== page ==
Also by now I have a keyboard that speaks dvorak natively. The Kinesis Advantage. Of course, that keyboard is programmable enough that I could make it speak custom layouts too, or just fix it in the OS.

I converted to Dvorak over a decade ago, and am happy with the results. My fingers stay on the home row much more, and typing rolls more smoothly. (I have a long write-up at https://www.nayuki.io/page/i-type-in-dvorak )

I wonder how Unix and Linux commands syntax would look like if they were developed with dvorak keyboards

Commands are perfectly fine. But you can't practically use the hjkl keys for navigation in vim.

I got a lucky break when I learned to type around 1960, after my mom got a Smith Corona Galaxie Electric portable. This typewriter did have the 1 and 0 keys, and better yet, it came with a free Smith Corona 10 Day Touch Typing Course.

That was a set of two LP records and a 20 page textbook printed on heavy card stock with a plastic ring binder at the top so you could open it tent style and read it as you listened to the record and typed along.

The first page was ergonomics: how to sit and how to type.

Then you learned the keyboard, row by row. The first two lessons covered the home row, followed by lessons for the top and bottom rows, numeric row, and finally shifting and advanced topics.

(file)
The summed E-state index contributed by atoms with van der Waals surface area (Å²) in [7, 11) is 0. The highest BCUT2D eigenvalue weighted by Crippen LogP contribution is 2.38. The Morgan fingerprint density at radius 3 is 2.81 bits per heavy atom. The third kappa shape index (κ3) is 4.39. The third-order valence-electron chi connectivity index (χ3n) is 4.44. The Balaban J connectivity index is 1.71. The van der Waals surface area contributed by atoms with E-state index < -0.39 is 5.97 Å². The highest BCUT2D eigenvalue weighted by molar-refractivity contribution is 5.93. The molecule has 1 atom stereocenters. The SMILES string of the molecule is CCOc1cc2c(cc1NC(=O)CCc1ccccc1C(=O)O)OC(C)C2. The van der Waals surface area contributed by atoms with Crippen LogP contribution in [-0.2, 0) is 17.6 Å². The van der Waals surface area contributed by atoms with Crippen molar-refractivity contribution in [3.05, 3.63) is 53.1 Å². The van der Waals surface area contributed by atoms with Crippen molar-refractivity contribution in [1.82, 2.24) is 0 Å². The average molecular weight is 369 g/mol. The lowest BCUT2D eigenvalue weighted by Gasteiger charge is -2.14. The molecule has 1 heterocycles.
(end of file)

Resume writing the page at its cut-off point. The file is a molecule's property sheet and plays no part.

It was great fun!

I remember typing class with typewriters and the little cardboard boxes to cover your hands freshman year in hs. The kicker was, this was in the 90's in the heart of Silicon Valley.

Okay, this is going to sound mean, but this is like the definition of p-hacking. When you look at 30 values, you simply can't be surprised that one of them is lower than the mean, with a p value around 1/20th. Use something like a Bonferroni correction, to get a significance level of 1/600. Does the result still stand up? In fact, there's an xkcd about this very topic. https://www.xkcd.com/882/

I completely agree that it's important to take this kind of thing into account when approaching a problem like this. As I say in the post, "There are 31 days and one of them has to be smallest. Maybe the 11th isn’t an outlier; it’s just on the smaller end and our eyes are picking up on a pattern that doesn’t exist."

I'll admit that a straight p-value is not the appropriate statistic here. I don't even know how what the perfect statistic for this problem is. A Bonferroni correction is not enough because not only is the 11th of the month the lowest for a particular year--it's the lowest for every year.

I was convinced that this was real when I looked at the first line graph of the post. The 11th is the lowest either every year or almost every year, being 3-5 standard deviations below the mean for the bulk of the last 200 years. That just can't happen by chance no matter how you slice it.

If anyone knows the proper way to calculate a statistic on something like this, I would love to hear about it.

The significance is absolutely robust. In the early 20th century the measured counts of "<month> 11th" are many standard deviations off.